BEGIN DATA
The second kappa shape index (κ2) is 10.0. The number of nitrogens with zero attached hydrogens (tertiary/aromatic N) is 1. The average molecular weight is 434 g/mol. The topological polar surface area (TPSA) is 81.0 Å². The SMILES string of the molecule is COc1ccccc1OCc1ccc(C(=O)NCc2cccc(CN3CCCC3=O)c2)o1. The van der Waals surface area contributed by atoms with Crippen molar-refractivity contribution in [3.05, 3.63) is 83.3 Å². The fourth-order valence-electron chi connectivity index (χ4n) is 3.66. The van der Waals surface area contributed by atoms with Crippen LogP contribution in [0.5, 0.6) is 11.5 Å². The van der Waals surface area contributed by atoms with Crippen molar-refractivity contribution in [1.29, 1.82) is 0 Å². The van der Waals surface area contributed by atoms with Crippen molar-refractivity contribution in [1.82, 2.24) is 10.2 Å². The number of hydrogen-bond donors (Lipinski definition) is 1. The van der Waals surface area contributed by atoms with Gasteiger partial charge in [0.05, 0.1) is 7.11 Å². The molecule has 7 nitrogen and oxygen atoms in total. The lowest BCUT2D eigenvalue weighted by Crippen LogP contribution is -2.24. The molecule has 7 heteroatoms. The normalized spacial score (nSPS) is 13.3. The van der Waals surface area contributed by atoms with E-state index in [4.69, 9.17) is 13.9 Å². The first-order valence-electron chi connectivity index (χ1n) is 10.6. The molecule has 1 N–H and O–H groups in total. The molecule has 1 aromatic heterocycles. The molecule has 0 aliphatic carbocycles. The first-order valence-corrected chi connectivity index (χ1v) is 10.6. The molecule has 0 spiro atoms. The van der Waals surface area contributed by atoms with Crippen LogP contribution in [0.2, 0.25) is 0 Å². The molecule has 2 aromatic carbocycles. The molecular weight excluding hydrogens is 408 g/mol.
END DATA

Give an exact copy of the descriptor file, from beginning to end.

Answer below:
The second kappa shape index (κ2) is 10.0. The number of nitrogens with zero attached hydrogens (tertiary/aromatic N) is 1. The average molecular weight is 434 g/mol. The topological polar surface area (TPSA) is 81.0 Å². The SMILES string of the molecule is COc1ccccc1OCc1ccc(C(=O)NCc2cccc(CN3CCCC3=O)c2)o1. The van der Waals surface area contributed by atoms with Crippen molar-refractivity contribution in [3.05, 3.63) is 83.3 Å². The fourth-order valence-electron chi connectivity index (χ4n) is 3.66. The van der Waals surface area contributed by atoms with Crippen LogP contribution in [0.5, 0.6) is 11.5 Å². The van der Waals surface area contributed by atoms with Crippen molar-refractivity contribution in [1.29, 1.82) is 0 Å². The van der Waals surface area contributed by atoms with Crippen molar-refractivity contribution in [1.82, 2.24) is 10.2 Å². The number of hydrogen-bond donors (Lipinski definition) is 1. The van der Waals surface area contributed by atoms with Gasteiger partial charge in [0.05, 0.1) is 7.11 Å². The molecule has 7 nitrogen and oxygen atoms in total. The lowest BCUT2D eigenvalue weighted by Crippen LogP contribution is -2.24. The molecule has 7 heteroatoms. The normalized spacial score (nSPS) is 13.3. The van der Waals surface area contributed by atoms with E-state index in [4.69, 9.17) is 13.9 Å². The first-order valence-electron chi connectivity index (χ1n) is 10.6. The molecule has 1 N–H and O–H groups in total. The molecule has 1 aromatic heterocycles. The molecule has 0 aliphatic carbocycles. The first-order valence-corrected chi connectivity index (χ1v) is 10.6. The molecule has 0 spiro atoms. The van der Waals surface area contributed by atoms with Crippen LogP contribution in [0.2, 0.25) is 0 Å². The molecule has 2 aromatic carbocycles. The molecular weight excluding hydrogens is 408 g/mol.